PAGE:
Oh Catharsis!

The art of complaining – masterfully crafted by humans over thousands of years – such a beauty it can be; words get intricately woven to bemoan an occurrence or situation, social bonds are strengthened by the content and delivery of the complaint. From the beautifully adorned parlours of intellectuals to the scantily clad sheds of illiterates, complaints serve a cathartic function, a means for human connection, a bonding ritual. The Israelites in the desert, the farmers facing a dry spell, the Nigerian robbed of a good night sleep by interrupted power supply, we all stand united when we gather in groups and whine, we empathise, sympathise, cast blame on forces beyond our control, and we unite in our helplessness and draw strength from our mutual pain. Daily we moan together, complain our only catharsis, solutions seemingly far away and beyond reach. Even for the most intellectual ones of us, the cesspool of deeply entrenched sameness releases a putrid repulsive odour that leaves us standing on the outside too beautifully clad in our regalia of knowledge and versatility to attempt stepping in. Knowledge that should deliver us holds us captive, as we sit in counsel with one another, sharing life changing development inducing ideas in our ritual of cathartic complain. Versatility that should redeem us is now our jailer as we travel far and wide, growing and developing our minds, and returning to our land only to sit in counsel with one another, sharing stories of lands far away in our ritual of cathartic complain. Oh catharsis, how quickly we achieve it when we sit in counsel with one another. We rid ourselves of the deep dissatisfaction that drives change by quickly noting our mutual displeasure and incompetencies. We’re sad, but really what can we do, eh? Our intelligent minds resolve to do little, because after all, it takes a wise man to know how much he does not know. Bravery and courage depart as catharsis is achieved, comfort is reinstated, small solutions to small problems are exchanged, laughter is shared. On this day at this very moment a group of intellectual young Nigerians sitting in counsel achieve catharsis and life goes on.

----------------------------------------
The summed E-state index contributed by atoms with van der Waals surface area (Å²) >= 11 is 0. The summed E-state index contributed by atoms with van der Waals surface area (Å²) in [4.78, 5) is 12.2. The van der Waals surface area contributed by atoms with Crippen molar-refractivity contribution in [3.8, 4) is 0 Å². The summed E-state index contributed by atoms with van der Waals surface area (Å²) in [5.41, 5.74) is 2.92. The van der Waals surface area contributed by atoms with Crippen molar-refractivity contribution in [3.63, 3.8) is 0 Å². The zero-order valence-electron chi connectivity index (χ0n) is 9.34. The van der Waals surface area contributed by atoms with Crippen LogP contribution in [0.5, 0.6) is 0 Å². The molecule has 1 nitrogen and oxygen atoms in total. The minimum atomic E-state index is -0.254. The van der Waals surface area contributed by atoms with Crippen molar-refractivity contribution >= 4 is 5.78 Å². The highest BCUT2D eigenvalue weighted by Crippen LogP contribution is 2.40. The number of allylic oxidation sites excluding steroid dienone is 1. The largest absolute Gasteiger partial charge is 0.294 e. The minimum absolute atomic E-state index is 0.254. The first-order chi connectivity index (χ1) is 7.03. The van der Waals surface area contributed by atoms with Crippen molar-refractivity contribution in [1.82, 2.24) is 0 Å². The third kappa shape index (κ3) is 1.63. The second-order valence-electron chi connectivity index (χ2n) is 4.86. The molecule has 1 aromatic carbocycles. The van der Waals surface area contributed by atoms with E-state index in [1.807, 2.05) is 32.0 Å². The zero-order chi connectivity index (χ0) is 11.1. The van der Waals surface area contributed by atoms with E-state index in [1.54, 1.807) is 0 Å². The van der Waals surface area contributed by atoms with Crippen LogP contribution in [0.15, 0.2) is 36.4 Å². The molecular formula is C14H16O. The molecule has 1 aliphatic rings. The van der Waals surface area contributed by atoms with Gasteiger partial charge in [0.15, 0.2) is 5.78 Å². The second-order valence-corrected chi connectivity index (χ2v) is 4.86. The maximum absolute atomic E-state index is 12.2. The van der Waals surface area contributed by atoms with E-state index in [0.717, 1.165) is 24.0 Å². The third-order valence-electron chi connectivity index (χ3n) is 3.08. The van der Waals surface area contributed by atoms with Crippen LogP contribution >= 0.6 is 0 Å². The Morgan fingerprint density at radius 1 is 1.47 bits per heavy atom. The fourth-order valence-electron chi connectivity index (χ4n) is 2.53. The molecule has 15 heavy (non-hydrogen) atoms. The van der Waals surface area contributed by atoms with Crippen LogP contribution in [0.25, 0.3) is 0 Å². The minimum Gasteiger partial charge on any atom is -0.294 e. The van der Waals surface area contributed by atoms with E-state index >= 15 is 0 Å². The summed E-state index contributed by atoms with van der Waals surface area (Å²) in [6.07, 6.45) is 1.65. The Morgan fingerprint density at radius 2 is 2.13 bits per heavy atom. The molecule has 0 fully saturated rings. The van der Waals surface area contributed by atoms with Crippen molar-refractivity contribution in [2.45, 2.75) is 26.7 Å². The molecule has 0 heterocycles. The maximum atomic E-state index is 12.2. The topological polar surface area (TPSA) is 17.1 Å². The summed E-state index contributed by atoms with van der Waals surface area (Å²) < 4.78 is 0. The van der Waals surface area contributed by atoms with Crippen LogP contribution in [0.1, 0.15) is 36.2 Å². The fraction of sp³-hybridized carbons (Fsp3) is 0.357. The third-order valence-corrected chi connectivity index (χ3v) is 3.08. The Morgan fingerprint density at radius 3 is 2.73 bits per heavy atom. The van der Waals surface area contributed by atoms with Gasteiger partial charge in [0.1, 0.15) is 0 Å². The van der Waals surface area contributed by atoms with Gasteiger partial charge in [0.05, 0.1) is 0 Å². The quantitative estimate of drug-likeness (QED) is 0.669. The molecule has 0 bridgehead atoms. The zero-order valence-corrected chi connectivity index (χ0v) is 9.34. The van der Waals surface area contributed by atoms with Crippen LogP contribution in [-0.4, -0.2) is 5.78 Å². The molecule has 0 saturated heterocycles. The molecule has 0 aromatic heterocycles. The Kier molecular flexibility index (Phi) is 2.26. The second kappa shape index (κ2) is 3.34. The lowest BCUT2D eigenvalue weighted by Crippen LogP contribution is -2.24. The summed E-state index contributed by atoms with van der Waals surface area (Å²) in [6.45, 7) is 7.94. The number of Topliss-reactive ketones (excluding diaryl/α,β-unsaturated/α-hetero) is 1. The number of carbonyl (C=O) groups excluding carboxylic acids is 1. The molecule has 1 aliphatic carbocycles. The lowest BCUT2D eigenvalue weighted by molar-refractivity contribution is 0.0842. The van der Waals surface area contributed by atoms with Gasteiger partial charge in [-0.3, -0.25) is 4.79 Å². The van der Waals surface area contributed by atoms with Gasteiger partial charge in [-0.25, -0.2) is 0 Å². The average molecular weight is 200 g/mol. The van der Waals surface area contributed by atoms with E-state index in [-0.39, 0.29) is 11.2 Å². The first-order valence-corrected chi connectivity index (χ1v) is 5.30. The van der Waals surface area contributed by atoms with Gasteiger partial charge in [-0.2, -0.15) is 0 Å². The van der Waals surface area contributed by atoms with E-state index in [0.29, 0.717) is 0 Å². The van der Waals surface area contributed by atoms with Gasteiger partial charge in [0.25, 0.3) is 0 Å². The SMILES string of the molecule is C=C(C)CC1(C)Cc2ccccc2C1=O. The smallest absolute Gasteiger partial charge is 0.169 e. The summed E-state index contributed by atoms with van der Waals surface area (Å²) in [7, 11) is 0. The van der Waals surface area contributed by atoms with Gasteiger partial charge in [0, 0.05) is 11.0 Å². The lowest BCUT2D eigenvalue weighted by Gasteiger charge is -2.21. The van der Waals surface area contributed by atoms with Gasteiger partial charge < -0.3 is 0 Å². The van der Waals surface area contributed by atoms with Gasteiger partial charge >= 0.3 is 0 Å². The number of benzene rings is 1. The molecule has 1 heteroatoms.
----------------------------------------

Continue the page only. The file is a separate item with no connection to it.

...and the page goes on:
Dear mysterious man, oh darling how I appreciate you. My heart is aglow with pride even as fear threatens to snuff it out. The beauty of action can very quickly be lost on us as we stand around this cesspool, excited by our small solutions in a state of catharsis-induced contentment. We see you as you step in and recoil in fear, new worry lines form beneath the layers of our beautifully crafted mask of satisfaction in our little achievements. We see you and gape in wonder “What on earth goes on in the mind of mysterious men like this?!” Our minds are unable to decipher whether it is courage or madness. We see you and applaud as the realisation dawns on us that one of us broke away from the psychedelic trip of cathartic comfort. And you wondered what it meant for a man to be mysterious looking. Darling, it’s you, looking just like the rest of us but daring to take action where inaction is applauded and “intelligent” complain is admired. But then there was always that glint in your eyes, that difference in your speech, that seemingly quiet active sense of ideas that breeds courage and births bravery, that laugh that says “by God, this is no cause for merriment, something must be done!” because behind that laugh is the silent curse that reminds you to take action.